Cause-related marketing should not be overlooked, particularly, at year-end in approaching the Q4 holidays. Consumers will love you. Plus, it will help you to get top results from your marketing plan.

You can help deserving organizations increase revenue and propel your business to a profitable, stronger image if you use the six best practices for your cause-related marketing program.

From the Coach’s Corner, two additional points:

Firstly, implement marketing plan essentials for best results.

Secondly, avoid being myopic, especially in the fourth quarter. Q4 is stewardship season ­and for budgeting. Many businesses find they need to cut budgets, and they’re often laying off workers, and slashing marketing and human resources training programs. That’s a short-term need, but what about the long-term?

If you’ve been using the right approaches in marketing and human resources, your employees, training and brand equity are all assets. The companies that announce layoffs, especially between October and January, find they lose brand trust. Customers are far from impressed. They’d rather do business with a company known as a good employer.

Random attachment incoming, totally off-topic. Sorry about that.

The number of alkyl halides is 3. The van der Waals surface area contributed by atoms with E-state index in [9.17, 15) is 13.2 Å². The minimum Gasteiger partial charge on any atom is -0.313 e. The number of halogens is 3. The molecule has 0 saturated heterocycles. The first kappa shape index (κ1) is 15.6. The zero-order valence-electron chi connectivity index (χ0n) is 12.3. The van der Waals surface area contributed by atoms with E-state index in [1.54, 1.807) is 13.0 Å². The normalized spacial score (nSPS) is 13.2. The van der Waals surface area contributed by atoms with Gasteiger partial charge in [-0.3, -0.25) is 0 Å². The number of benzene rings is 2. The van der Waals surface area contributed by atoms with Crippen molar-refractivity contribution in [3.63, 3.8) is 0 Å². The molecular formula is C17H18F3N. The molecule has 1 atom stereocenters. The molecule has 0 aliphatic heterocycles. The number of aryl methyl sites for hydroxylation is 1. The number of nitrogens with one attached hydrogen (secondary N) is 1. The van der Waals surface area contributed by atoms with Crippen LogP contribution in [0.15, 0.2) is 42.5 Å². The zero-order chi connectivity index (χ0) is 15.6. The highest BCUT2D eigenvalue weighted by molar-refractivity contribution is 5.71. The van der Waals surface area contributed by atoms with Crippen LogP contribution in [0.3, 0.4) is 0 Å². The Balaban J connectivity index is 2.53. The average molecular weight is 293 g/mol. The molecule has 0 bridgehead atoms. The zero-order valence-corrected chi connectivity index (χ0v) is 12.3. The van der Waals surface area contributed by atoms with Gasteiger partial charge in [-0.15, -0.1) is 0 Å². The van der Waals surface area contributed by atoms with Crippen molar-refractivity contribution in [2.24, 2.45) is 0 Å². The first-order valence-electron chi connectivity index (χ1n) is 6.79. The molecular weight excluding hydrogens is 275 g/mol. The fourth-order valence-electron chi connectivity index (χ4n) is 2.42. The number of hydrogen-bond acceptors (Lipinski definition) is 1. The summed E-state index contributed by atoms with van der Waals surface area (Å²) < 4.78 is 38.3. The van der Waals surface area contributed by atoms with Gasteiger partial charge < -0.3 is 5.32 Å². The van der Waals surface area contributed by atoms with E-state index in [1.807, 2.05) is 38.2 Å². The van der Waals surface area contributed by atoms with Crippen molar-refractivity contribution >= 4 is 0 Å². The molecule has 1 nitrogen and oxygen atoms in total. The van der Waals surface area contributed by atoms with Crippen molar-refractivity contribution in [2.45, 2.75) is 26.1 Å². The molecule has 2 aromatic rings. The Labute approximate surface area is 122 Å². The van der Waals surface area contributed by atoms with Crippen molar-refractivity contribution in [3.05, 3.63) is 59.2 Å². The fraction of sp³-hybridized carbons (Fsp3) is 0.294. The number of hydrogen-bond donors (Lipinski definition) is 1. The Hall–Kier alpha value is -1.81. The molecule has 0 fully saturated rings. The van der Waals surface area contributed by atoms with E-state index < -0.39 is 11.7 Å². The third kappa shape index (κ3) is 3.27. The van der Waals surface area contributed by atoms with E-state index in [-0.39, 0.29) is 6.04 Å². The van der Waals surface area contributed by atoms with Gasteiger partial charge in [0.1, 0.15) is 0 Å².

More than ever, you need to maintain top-of-the-mind awareness ­ in the marketplace with great marketing and customer service ­– whether you’re a B2B marketer or if you target consumers.

So it’s important to find a happy balance between your assets and liabilities for short-term and long-term growth. Avoid cutting muscle in your business and when the economy recovers, you’ll be well-positioned to increase your market share. That’s a promise.

Half the money I spend on advertising is wasted, and the problem is I do not know which half.”

-Lord Leverhulme


Author Terry Corbell has written innumerable online business-enhancement articles, and is a business-performance consultant and profit professional. Click here to see his management services. For a complimentary chat about your business situation or to schedule him as a speaker, consultant or author, please contact Terry.

Seattle business consultant Terry Corbell provides high-performance management services and strategies.